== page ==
“The Committee urges the Department to put a priority on reaching underrepresented populations, such as girls and minorities, and using nontraditional STEM teaching activities, including robotics competitions, as a means of further engaging and inspiring students to pursue further study or careers in STEM education.

“The Committee recommendation also includes $17,000,000 for the Improving Mathematics Achievement and Transition to College from High School [IMATCH] program. These funds will be used jointly with funds provided to NSF for a program using a tiered evidence model, similar to the Investing in Innovation program, that seeks to develop, evaluate, and scale up proven practices that can help improve teaching and learning in mathematics in the last 2 years of high school and first 2 years of college.

“The Committee is particularly interested in available funds being used to encourage, engage, inspire, and motivate students to enter and succeed in the STEM fields.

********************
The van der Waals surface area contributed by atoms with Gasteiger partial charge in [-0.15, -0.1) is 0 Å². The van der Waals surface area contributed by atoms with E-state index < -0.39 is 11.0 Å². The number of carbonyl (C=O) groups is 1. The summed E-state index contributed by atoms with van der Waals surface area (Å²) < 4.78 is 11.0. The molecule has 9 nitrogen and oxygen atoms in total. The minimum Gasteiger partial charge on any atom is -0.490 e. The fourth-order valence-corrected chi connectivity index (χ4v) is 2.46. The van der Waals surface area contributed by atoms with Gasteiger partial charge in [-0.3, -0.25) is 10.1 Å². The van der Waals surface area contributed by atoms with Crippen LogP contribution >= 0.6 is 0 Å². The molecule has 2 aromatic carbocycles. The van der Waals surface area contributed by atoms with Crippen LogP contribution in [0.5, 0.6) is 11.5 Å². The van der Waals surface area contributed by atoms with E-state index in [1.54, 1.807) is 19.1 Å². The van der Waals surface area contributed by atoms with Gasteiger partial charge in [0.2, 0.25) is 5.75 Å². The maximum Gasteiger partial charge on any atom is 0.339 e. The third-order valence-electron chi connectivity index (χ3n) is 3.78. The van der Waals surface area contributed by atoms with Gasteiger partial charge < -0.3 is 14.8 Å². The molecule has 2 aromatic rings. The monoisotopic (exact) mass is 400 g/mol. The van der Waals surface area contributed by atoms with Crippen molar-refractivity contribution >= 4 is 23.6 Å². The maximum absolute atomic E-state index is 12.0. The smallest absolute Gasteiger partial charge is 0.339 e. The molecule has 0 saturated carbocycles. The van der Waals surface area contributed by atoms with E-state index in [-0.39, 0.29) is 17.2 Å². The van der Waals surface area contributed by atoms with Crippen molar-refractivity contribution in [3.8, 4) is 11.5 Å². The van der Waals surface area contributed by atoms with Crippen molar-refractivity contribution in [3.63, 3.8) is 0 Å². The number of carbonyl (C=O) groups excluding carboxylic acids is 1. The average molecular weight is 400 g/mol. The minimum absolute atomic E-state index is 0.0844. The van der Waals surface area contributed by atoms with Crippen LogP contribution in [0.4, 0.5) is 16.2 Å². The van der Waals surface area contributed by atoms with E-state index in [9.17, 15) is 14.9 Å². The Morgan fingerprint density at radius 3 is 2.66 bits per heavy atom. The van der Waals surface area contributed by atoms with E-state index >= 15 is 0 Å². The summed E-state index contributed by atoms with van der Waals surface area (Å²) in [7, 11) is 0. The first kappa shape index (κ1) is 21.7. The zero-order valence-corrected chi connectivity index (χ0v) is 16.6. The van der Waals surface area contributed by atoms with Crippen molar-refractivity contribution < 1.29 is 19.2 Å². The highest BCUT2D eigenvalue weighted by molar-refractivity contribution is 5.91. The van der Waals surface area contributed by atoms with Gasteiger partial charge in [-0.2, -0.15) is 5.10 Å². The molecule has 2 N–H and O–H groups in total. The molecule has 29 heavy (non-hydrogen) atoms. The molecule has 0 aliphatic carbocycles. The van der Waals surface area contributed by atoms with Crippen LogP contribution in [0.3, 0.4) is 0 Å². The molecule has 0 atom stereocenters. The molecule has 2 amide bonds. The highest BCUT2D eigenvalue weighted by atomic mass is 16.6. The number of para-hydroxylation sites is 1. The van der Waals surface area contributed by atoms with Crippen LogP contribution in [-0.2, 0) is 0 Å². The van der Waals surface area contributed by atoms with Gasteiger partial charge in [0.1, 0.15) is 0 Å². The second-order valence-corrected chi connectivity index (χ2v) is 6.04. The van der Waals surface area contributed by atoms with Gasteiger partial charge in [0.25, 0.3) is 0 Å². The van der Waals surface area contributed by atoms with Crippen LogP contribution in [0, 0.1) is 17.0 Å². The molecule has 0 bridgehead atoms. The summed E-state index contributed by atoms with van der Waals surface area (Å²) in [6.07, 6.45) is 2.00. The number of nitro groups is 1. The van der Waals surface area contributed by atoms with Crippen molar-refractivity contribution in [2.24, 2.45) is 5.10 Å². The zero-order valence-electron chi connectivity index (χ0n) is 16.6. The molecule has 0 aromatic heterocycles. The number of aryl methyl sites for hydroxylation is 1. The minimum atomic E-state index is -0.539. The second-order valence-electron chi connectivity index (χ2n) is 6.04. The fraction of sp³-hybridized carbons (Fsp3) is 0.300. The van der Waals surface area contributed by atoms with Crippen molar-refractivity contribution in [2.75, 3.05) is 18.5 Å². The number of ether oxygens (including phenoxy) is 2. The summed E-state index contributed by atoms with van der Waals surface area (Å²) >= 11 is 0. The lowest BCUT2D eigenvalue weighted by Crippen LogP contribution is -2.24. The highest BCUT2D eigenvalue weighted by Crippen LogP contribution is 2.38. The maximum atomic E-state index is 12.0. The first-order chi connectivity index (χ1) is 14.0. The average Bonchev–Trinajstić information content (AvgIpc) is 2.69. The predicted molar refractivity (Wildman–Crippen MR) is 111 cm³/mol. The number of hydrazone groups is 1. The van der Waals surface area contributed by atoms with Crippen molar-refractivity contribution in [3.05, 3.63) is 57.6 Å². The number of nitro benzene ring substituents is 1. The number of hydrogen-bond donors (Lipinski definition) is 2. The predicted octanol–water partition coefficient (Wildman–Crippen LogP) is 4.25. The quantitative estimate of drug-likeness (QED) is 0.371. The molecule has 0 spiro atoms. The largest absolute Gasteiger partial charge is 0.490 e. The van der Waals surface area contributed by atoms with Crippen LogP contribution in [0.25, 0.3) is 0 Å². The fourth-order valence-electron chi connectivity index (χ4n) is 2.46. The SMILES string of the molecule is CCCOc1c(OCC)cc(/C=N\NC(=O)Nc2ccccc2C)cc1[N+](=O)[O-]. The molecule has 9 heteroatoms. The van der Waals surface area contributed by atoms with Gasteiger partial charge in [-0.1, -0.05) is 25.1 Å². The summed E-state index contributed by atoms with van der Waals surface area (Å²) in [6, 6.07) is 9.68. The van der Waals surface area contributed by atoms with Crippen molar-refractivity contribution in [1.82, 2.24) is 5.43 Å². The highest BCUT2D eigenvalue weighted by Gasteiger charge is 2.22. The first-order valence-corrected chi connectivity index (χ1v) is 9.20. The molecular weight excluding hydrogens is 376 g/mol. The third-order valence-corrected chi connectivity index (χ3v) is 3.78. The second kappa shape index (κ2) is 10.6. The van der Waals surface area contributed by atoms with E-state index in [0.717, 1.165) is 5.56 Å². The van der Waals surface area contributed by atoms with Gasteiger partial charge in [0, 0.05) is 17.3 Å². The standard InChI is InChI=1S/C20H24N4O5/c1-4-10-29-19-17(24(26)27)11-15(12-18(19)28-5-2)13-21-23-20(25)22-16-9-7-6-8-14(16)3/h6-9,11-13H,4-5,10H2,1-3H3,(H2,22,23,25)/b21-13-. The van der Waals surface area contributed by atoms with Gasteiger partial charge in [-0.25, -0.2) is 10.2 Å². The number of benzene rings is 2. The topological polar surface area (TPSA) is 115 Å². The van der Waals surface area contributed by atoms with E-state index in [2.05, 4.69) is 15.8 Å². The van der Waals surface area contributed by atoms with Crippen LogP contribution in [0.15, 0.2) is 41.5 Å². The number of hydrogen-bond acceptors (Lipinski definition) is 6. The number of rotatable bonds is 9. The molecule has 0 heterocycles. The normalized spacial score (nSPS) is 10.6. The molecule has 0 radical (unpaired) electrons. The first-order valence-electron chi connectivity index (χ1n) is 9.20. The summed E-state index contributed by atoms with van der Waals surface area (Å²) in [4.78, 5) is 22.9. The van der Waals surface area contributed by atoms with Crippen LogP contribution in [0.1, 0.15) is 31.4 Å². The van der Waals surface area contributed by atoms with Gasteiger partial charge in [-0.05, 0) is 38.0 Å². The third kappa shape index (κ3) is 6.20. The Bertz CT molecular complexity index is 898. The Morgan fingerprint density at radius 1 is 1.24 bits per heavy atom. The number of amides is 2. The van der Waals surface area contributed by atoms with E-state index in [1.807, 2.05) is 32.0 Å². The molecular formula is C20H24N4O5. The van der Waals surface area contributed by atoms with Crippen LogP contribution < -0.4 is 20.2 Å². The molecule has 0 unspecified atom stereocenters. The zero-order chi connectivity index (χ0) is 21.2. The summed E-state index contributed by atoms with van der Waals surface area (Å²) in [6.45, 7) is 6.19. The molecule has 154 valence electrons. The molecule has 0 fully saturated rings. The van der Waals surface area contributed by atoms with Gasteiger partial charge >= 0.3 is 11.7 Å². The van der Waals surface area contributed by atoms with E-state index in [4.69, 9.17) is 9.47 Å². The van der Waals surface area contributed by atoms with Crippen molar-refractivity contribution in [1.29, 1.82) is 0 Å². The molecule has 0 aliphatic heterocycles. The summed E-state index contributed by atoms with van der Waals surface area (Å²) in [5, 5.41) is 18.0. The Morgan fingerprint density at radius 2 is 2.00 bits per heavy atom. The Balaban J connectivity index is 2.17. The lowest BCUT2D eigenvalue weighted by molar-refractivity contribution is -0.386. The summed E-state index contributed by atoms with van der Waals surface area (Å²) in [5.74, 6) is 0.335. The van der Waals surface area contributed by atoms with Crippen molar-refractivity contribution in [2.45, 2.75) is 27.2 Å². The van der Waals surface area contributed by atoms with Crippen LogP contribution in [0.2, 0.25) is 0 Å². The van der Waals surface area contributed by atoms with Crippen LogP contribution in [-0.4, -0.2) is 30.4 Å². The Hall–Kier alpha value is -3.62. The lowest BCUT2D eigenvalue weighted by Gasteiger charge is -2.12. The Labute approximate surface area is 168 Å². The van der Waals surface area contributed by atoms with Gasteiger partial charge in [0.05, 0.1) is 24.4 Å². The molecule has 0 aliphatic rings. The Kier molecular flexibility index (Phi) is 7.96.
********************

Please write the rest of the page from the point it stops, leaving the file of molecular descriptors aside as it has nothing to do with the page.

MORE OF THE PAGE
“The Committee is aware of specialized teacher preparation programs at university-based schools of education that prepare teachers to work in urban school districts and support hands-on science and math curriculum in middle schools. These programs provide tuition assistance and specialized coursework to teacher candidates and partner with local school districts to support co-teaching by master teachers, mentorships, and field placements. The Committee supports high-quality programs that focus on meeting the needs of children in urban school systems.”

In a later section under the section entitled Higher Education:

Minority Science and Education Improvement:

The FY 2013 budget (not including the mandatory reduction of approximately 5 percent) is $9.5 million
The Administration requested $9.5 million
The Senate Appropriations Committee recommendation is $9.5 million which is level funding

The report states:

“The Committee recommends $9,447,000 for the Minority Science and Engineering Improvement program. Funds are used to provide discretionary grants to institutions with minority enrollments greater than 50 percent to purchase equipment, develop curricula, and support advanced faculty training. Grants are intended to improve science and engineering education programs and increase the number of minority students in the fields of science, mathematics, and engineering.”

Richard M. Jones
Government Relations Division
American Institute of Physics
rjones@aip.org
301-209-3095